• the age of the wharves
  • the use of larger fishing boats
  • wider range of users such as bulk carriers, tourism enterprises, aquaculture, and recreational users
  • increasingly crowded conditions
  • more frequent and stronger storms


Marine transport has been a part of Atlantic Canada’s identity since its very beginnings and is woven into the heritage of many Atlantic coastal communities. Today marine transport takes on many forms from fisheries, to tourism to shipping and tradeTransport Canada is the federal department responsible for marine transport in Canada. Canadian Marine Transportation Infrastructure reaches across the country and north into the Arctic Ocean. National Resources Canada produced a national map available for download.


On July 1, 2007, the Canada Shipping Act, 2001 (CSA 2001) replaced the old Canada Shipping Act (CSA) as the principal legislation that governs safety in marine transportation, recreational boating and the protection of the marine environment. It applies to Canadian vessels operating in all waters and to all vessels operating in Canadian waters (all vessels from canoes and kayaks to cruise ships and tankers).

Source: Transport Canada


Canadian Coast Guard

In 2011 the Canadian Coast Guard released the latest edition of Canadian Aids to Navigation System booklet. The booklet is a comprehensive guide to the latest standards in navigation aids for Canadian waters.


The Canadian Coast Guard owns and operates the federal government’s civilian fleet, and provides key maritime services to Canadians. As a Special Operating Agency of the Department of Fisheries and Oceans Canada, the Canadian Coast Guard helps DFO meet its responsibility to ensure safe and accessible waterways for Canadians. The Canadian Coast Guard also plays a key role in ensuring the sustainable use and development of Canada’s oceans and waterways.

Source: Canadian Coast Guard



The industry of marine transport contributes significantly to the Canadian economy and allows us to continue to perform as a trading nation. Marine transport accounts for 90 percent of worldwide trade and “over 95 percent of the approximately 180 million tonnes of commodities and processed goods Canada exports to other countries annually.”  It is estimated that Canadian Port Authorities provide approximately 250,000 direct and indirect jobs across the country. Click here for more information about Working Waterfronts.

Source: Canadian Port Authorities


In terms of CO2 emissions per tonne of cargo transported one mile, shipping is recognized as the most efficient form of commercial transport.  However, the enormous scale of the industry means that it is nevertheless a significant contributor to the world's total greenhouse gas emissions.  According to a recent report of an International Maritime Organization expert working group, shipping probably accounts for around 4% of global CO2 emissions.

Source: Mi-Net International Shipping Page


Recently, Irving Ship Building Company in Halifax, Nova Scotia was awarded a $25 billion contract from the Department of National Defence as part of the National Shipbuilding Procurement Strategy to build 21 ships over 30 years. This will create jobs in the region and provide a significant boost to the Nova Scotian economy. Vancouver Shipyards Co. Ltd. (SeaSpan) was selected to build the non-combat vessel work package.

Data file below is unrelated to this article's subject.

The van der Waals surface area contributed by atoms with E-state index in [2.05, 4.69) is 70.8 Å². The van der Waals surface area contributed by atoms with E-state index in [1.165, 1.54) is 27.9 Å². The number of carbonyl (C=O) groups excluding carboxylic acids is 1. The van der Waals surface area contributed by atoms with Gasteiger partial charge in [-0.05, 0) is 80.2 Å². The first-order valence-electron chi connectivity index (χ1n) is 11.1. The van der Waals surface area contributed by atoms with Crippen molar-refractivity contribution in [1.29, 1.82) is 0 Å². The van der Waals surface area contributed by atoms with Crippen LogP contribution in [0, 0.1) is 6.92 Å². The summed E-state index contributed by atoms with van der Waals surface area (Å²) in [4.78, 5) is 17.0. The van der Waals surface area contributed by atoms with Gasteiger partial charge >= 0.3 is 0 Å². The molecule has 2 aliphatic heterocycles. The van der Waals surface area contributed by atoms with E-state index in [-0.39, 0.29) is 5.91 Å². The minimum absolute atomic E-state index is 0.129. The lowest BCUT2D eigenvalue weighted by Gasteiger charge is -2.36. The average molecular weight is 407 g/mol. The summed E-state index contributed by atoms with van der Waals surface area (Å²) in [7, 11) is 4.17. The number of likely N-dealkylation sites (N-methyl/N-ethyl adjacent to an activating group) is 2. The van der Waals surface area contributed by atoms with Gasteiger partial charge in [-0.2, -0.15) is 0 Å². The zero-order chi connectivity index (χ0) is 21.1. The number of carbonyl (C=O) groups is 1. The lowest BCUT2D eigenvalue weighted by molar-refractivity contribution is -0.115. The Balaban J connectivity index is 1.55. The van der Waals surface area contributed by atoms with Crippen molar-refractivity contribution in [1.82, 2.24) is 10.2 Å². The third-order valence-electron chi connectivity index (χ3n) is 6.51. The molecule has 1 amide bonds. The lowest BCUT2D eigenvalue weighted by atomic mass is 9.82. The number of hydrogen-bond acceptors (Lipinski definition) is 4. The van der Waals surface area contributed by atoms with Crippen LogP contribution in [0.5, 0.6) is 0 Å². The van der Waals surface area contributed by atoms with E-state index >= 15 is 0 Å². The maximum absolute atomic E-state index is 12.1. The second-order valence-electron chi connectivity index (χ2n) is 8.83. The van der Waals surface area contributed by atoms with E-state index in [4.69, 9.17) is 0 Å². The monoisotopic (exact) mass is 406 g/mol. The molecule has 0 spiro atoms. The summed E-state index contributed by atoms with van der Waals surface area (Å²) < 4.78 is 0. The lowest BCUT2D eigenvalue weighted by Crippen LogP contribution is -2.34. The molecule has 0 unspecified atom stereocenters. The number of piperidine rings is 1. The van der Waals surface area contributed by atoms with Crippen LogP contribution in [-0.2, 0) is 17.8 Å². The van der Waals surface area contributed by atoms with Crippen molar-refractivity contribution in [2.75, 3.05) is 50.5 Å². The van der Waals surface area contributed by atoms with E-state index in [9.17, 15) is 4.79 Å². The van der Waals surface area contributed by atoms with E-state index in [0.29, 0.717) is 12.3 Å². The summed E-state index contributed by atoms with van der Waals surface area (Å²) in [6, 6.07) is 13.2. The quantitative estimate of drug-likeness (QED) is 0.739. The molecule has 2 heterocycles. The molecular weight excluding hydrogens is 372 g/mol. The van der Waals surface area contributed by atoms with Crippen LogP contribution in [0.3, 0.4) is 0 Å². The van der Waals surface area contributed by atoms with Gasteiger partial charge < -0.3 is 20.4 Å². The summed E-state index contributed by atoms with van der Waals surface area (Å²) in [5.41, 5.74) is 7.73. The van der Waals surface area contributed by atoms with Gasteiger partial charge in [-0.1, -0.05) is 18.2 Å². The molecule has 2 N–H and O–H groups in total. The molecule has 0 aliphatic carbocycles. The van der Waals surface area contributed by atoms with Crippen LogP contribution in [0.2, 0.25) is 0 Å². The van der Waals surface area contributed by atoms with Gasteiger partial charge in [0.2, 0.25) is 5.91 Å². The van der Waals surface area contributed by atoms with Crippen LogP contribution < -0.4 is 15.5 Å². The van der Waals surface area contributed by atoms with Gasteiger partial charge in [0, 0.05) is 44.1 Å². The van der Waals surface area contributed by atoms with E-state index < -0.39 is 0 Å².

Marine Traffic                                                                                                                  

A significant amount of international and domestic commercial shipping traffic occurs over the Scotian Shelf. Commercial shipping in this area is generally in the form of tankers and general, bulk and containerized cargo carriers. The area is also transited by a range of fishing vessels, cruise ships and various government vessels. The primary commodities being moved in the region include crude oil and gas, minerals and chemicals, paper and forest products, coal and coke, and various containerized goods.

Source: Fisheries and Oceans Canada


Real time locations and speeds of vessels around the world can be seen in the Marine Traffic Map though the collection of long range identification and tracking (LRIT) data. The report “Development and Applications of Vessel Traffic Maps Based on Long Range Identification and Tracking (LRIT) Data in Atlantic Canada” describes geographic information system (GIS) techniques used for a retrospective vessel traffic analysis to produce 13 monthly maps and one 12-month composite map of shipping activity in Atlantic Canada. The application and limitations of LRIT data for marine conservation, environmental protection and response, and integrated coastal and oceans management are also discussed.


Marine traffic can have dangerous consequences if not managed correctly, even more so when involving large vessels. The practice of following predetermined routes for shipping originated in 1898 and was adopted, for reasons of safety, by shipping companies operating passenger ships across the North Atlantic. Today ship routeing systems and traffic separation schemes exist to manage marine traffic in most major ports and congested shipping areas. For more information, see the International Maritime Organization’s page about Ships’ Routeing.


Marine traffic can have ecological impacts and risks as well. In the early 1990s, several endangered right whales were killed when they were struck by vessels in a high traffic area within the Bay of Fundy. Shipping lanes had to be altered in order to reduce their impact on the whale population.


Links and sources of information on this page:


Canada’s Oceans Action Plan states that “Canadian firms have established themselves as world leaders in oceans technology niches”. The Atlantic Canadian ocean technology sector is defined by the Atlantic Canada Opportunities Agency (ACOA) as any firm engaged in the delivery or creation of technology for marine applications, consisting of 137 identified firms. The ocean technology sector includes products and services, the range of products offered includes: